Thanks Nettie and I hope that we can work together in the future.

  3. Comment by David Hill posted on

    The problem with government implemented projects is that they invariably fall down at some point within the system that they develop, either before launch or after an ad hoc introduction based upon a wing and a prayer. I have noticed this for years and where the problem appears to reside in the fact that the civil servants always know best without recourse to those outside the system and who usually through more innovative thinking have the solutions to prevent the failings of government installations happening. More ‘freelancers’ like Berners-Lee and others used to be. Therefore I would as a primary recommendation advise government to get on-board more 'independent' experts (not establishment picked so-called independent experts) outside the box. For the history of S&T has shown that the more independent minds bear down onto a problem or new provision, the more chance of success it has. Indeed great global breakthroughs have usually emanated from such thinking. Unfortunately what I have seen with the present 'elitist' system that government adhere too without exception, failure is just a common event and where these habitual faults costs the taxpayer tens of billions in some cases as history has shown again. Therefore let’s start thinking differently for a change and introduce a pluralistic system where more 'free' minds can have their input and say before we commit vast inputs of capital investment. Common sense really but where government again have apparently little of this highly valued intellectual commodity.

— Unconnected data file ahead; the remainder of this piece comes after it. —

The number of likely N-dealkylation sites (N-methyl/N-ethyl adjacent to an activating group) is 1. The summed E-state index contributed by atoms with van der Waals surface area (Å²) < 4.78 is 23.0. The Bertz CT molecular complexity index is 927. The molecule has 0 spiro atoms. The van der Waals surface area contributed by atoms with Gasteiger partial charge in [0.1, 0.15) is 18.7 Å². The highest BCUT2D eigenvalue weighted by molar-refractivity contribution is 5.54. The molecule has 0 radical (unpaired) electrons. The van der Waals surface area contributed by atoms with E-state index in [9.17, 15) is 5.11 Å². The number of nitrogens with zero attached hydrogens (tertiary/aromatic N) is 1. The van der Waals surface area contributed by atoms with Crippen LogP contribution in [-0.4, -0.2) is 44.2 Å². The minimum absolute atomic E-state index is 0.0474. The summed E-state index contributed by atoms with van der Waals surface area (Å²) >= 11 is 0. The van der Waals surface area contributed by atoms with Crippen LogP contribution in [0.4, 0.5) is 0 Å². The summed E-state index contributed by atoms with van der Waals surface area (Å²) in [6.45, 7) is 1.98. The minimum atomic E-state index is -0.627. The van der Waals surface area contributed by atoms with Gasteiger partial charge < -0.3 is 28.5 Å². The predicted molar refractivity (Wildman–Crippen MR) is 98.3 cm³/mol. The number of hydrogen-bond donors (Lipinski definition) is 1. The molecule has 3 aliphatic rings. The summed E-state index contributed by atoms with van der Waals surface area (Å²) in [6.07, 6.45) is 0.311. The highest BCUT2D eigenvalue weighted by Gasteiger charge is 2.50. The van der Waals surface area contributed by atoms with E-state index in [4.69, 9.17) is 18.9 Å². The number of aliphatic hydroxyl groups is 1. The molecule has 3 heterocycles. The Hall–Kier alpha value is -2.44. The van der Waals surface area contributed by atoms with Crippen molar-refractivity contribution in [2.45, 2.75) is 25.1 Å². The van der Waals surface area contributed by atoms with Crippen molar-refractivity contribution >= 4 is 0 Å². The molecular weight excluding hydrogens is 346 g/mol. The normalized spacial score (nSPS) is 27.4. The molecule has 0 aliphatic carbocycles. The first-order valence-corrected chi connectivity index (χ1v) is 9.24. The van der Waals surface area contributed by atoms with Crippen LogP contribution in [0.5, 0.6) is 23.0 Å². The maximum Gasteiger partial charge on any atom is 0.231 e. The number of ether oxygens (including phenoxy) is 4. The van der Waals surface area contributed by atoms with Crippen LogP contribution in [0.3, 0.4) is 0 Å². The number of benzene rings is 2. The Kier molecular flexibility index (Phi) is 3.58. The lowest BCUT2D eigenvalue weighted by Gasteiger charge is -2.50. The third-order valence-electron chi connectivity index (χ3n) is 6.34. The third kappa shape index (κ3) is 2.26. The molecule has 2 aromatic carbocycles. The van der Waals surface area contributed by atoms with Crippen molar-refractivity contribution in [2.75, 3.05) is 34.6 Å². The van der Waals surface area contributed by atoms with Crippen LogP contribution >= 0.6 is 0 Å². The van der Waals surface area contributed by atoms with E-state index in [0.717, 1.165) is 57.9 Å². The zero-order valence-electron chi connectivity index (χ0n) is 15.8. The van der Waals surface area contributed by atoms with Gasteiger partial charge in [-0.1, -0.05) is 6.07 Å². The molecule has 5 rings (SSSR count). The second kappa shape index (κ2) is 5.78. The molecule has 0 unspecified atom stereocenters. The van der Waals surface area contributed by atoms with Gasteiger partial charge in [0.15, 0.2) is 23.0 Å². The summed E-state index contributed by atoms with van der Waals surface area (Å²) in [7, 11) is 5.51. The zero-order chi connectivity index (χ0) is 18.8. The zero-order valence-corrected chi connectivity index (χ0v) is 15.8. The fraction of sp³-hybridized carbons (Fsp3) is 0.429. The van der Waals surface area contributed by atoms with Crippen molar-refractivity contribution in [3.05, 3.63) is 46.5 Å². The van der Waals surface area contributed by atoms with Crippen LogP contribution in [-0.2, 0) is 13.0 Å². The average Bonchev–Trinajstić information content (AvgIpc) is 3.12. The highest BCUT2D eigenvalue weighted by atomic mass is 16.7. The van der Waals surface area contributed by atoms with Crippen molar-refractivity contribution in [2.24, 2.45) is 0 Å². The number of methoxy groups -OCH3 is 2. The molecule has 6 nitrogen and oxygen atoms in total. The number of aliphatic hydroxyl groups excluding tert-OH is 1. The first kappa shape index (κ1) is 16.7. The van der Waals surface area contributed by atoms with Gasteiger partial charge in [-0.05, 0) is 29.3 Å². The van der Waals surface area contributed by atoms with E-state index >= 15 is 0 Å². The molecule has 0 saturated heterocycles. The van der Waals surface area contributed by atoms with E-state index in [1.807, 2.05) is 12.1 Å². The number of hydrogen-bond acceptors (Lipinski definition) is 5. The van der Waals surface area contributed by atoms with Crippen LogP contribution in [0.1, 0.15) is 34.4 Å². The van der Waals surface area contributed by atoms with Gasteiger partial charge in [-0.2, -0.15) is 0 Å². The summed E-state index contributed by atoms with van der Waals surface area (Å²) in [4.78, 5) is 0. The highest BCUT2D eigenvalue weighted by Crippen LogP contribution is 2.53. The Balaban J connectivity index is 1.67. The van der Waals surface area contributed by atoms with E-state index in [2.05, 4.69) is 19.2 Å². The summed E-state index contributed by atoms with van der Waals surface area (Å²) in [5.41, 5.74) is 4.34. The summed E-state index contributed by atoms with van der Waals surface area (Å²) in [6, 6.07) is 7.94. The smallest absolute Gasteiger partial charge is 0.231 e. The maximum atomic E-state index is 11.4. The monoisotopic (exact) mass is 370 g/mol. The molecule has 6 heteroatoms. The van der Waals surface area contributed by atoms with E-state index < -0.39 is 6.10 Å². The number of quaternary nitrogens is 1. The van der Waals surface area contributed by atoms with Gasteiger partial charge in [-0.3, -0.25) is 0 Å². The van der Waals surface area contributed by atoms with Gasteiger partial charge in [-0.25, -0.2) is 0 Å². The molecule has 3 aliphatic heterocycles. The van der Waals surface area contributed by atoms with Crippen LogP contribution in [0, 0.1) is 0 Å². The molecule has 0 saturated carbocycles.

Dr David Hill
    World Innovation Foundation

  4. Comment by alexstobart (@alexstobart) posted on

    Hello Sprint 2013 team

    This week I received my renewal reminder to get a tax disc

    The way it is folded into the brown envelope, means that the Reference Number you need, is neatly bisected and obscured by the fold. This makes it hard to read, and makes it more difficult for the user as you have to unfold the letter, rather than seeing the reference straightaway.

    It would be of benefit if you worked with citizens, service designers and others to make the new processes even more user-centred and friendly.

    Personally I would prefer to have the option to pay the road tax when I renew the vehicle's insurance as it would perhaps save time.

    Thank you

  5. Comment by Going digital by default | Shelter blog posted on

    [...] gathered last week at Sprint 13 to discuss the digital transformation of Government. They have 400 days to deliver a radical change, including implementation of the Government Digital Strategy. The aim [...]

  6. Comment by Adrian Munn posted on

    It's certainly something that Monochrome would be happy to explore. I think GDS is a great initiative and if it enables Government to engage with SME's who can demonstrate a real return on investment through working directly with Government departments to help reduce the costs of developing applications and tools that really do improve customer experiences and get the job done then this is a great initiative.

  7. Comment by John Andrews posted on

    Good stuff, but will it enable a taxpayer to communicate with HMRC by e-mail or appeal against a DWP decision electronically. In 400 days time I look forward to doing that would be "radical".